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Monday, 16 November 2009
Page: 11779

Mr TREVOR (9:53 PM) —Tonight I want to bring to the attention of the House the substantial community concerns that are being expressed by members of the coal community of Blackwater in my electorate of Flynn. I am a proud supporter of the coal industry. The coal industry provides and supports thousands of direct and indirect jobs for people in my community of Flynn. These people are not only my constituents; many of them are my personal friends. They are people I went to school with, played football with and shared a beer with—some, to this day. My family has lengthy experience with coal—some good and some bad. My late father, Allan Foo Trevor, carted coal from Moura and Blackwater for over 20 years, as a train driver for Queensland Rail, with firemen Matty Smith, Nev Radel, Alan Bosel and Kerry Brodie by his side.

My mother-in-law, Judy Martin, now Judy St Leger, was married to the late Harold ‘Mick’ Martin. Mick and Judy moved to Moura, in Flynn, in 1960 with their five daughters. Mick, as a mineworker, carted one of the first loads of overburden from Moura mine. The coal company provided no accommodation, so the family of seven lived in a tent. After about 12 months the family of seven moved into a one-room hut with a lean-to. They drank dirty water and used a pit as a toilet. Finally, Judy, with the assistance of the CFMEU—she thinks it was—and pregnant with her seventh daughter, appeared before Judge Gallagher. Judy recalls that she was perhaps the first woman to appear before the Arbitration Court of Queensland. She argued for the mine owners to provide proper accommodation for their workers. She won, and the first homes for mineworkers in Moura, in my electorate of Flynn, were ordered to be built.

It is with a great touch of irony and certainly some sadness that, some 40 years on, I stand here in the federal parliament and plead again with the coal companies, this time at Blackwater, to provide better accommodation for their workers and to leave a better community footprint on Blackwater. Hundreds and hundreds of good men and women, as I have recently observed, are being forced to live like battery hens in dongas in the middle of the town of Blackwater. It is desolate and parched. There is no landscaping. They have no family life. They work 12-hour shifts and they have a long drive home. Some make it and some do not. The parks of Blackwater need fixing. Affordable housing needs to be made available. The state government needs to free up some land immediately. Community infrastructure needs to be put in place for the boom times ahead, and the coal companies concerned need to address proper housing requirements by way of long-term vision, not short-term profit. The community and workers of Blackwater deserve nothing less. All they want is a fair go. With the coal industry set to boom and thousands of new jobs to be created in the electorate of Flynn, Blackwater and its residents are crying out for help. The time for action from all parties is now. I thank concerned residents for bringing this matter to my attention. I also thank the Queensland state MP Vaughan Johnson for standing up for his community. I do hope someone listens. It is the right and proper thing to do.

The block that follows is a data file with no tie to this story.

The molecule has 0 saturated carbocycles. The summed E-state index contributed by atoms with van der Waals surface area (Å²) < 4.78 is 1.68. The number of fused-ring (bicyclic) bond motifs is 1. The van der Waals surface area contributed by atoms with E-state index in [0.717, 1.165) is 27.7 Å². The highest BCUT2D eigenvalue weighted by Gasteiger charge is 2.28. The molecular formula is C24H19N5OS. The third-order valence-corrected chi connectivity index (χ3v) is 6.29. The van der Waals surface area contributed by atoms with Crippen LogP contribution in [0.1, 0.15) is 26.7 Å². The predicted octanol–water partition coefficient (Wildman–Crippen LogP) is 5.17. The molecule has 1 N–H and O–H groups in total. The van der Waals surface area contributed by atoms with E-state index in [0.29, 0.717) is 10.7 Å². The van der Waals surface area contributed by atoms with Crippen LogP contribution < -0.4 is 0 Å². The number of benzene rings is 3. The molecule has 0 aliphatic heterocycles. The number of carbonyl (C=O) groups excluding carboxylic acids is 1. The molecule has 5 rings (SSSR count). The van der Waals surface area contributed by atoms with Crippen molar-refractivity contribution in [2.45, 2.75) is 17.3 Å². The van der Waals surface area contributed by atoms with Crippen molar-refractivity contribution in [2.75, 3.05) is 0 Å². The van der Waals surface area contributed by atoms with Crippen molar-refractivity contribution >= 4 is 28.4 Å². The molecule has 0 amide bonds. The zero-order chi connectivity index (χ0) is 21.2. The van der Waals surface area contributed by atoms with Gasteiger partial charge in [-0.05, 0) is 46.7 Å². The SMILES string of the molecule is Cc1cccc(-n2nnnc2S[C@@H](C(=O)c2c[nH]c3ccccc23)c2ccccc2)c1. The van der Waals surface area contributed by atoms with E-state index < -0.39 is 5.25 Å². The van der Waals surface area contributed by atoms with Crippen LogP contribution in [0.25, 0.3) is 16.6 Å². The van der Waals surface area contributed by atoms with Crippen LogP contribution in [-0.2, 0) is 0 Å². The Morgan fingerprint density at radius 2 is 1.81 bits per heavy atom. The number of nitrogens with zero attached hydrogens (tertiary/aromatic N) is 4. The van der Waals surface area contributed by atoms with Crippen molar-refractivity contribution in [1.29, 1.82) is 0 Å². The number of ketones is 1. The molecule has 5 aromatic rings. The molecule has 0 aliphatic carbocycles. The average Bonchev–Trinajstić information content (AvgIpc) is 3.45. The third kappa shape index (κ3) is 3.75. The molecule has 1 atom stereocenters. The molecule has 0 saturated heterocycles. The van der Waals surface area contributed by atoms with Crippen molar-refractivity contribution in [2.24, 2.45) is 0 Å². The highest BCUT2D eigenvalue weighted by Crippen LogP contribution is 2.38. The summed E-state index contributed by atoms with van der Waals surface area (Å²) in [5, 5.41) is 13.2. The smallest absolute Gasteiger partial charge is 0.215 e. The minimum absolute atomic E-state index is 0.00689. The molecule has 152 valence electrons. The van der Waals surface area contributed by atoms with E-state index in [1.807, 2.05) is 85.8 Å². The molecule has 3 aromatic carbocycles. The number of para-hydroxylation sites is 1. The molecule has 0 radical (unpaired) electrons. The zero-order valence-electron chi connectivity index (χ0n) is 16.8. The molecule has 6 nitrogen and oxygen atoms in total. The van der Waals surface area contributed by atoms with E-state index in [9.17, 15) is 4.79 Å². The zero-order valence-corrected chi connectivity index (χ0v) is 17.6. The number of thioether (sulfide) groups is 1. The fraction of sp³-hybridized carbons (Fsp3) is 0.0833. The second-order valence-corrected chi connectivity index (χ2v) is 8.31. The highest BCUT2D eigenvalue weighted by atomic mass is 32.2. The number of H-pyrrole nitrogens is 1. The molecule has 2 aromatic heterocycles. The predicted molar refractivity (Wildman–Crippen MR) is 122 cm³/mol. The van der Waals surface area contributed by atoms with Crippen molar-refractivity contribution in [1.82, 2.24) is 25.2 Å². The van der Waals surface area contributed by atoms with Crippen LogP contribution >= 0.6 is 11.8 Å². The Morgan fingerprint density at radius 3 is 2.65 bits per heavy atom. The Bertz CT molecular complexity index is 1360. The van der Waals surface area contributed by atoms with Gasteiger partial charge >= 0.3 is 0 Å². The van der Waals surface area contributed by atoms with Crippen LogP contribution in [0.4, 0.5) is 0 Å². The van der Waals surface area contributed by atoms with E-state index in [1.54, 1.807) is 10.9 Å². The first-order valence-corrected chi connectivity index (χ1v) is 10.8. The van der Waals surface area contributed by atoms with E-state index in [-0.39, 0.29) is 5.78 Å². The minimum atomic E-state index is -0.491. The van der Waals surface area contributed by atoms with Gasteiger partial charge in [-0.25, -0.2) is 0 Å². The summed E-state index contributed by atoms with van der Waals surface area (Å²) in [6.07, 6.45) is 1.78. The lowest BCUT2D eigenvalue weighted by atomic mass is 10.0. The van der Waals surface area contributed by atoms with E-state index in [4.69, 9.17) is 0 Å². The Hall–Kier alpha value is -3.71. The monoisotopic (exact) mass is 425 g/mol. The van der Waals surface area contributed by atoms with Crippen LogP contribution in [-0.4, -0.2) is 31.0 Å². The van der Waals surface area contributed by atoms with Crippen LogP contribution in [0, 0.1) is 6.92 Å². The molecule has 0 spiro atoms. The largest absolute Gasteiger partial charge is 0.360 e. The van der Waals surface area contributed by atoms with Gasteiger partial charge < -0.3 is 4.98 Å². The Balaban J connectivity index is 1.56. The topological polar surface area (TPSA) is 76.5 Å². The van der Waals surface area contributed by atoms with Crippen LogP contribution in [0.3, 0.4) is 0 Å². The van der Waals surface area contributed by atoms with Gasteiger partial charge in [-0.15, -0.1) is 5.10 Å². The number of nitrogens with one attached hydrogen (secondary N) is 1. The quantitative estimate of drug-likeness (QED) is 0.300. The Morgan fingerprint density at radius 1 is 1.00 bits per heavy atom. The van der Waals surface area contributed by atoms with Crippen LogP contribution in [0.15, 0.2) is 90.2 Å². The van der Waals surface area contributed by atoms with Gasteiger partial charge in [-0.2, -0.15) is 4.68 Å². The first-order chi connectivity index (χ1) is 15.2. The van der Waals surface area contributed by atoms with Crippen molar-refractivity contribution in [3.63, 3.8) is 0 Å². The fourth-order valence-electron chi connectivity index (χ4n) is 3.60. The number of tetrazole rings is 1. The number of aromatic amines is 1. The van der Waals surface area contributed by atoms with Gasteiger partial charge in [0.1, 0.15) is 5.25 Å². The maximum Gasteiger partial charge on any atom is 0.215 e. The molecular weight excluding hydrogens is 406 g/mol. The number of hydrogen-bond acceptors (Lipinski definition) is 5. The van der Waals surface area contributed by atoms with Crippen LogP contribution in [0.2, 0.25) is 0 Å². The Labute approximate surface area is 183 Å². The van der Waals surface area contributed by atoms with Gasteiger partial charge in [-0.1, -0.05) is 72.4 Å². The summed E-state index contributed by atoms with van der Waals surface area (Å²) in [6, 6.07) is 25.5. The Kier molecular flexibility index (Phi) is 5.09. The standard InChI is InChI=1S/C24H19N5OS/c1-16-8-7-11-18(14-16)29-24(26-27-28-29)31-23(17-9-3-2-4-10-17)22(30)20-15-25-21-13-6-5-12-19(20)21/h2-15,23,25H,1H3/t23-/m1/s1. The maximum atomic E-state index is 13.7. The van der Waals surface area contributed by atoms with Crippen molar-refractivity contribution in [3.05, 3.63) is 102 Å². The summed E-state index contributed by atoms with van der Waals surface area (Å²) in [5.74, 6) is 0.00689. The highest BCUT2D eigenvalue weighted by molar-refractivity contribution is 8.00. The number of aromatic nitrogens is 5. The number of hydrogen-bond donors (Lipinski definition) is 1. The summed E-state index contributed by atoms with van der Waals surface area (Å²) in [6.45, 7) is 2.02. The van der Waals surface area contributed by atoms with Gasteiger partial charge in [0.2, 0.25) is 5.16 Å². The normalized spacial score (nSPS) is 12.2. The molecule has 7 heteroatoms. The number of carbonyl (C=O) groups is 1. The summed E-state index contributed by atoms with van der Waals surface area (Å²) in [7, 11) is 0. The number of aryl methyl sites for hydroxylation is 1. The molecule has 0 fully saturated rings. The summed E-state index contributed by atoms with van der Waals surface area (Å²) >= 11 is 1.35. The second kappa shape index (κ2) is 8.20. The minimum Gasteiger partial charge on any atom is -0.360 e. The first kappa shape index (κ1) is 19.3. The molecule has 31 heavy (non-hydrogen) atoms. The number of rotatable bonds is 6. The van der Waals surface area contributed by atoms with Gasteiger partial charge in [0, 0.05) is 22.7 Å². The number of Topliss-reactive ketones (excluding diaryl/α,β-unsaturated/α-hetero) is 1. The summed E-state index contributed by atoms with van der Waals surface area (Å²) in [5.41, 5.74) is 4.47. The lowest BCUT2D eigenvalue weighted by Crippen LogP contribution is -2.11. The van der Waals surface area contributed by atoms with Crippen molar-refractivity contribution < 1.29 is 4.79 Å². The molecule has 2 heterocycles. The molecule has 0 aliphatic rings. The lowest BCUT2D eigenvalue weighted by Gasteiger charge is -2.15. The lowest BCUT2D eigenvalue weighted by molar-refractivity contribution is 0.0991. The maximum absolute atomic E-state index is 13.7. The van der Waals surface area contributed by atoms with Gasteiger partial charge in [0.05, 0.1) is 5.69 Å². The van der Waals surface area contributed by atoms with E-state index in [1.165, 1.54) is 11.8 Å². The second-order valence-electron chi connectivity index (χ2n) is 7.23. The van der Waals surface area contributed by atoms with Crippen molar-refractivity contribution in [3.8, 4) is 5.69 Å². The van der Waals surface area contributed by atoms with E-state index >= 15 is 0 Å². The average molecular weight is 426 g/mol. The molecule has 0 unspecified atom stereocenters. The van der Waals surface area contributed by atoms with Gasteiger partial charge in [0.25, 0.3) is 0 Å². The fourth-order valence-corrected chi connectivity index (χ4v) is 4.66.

Before I close, I want to send a clear message to all the mineworkers of Flynn: please do not be fooled by the ‘Let’s cut emissions, not jobs’ scare campaign being run by the Australian Coal Association in my electorate. Our economy is good, our democracy is strong and many announcements have been made over recent months regarding new mines to be opened and others to be expanded, in Flynn alone. Thousands of new jobs will not be lost; thousands of new jobs will be created. I am deeply, deeply disappointed that the coal industry has sought to use its power, influence and money to publicly scare the wits out of our workers, including the mums and dads of my community of Flynn and the people I have grown up with.

Question agreed to.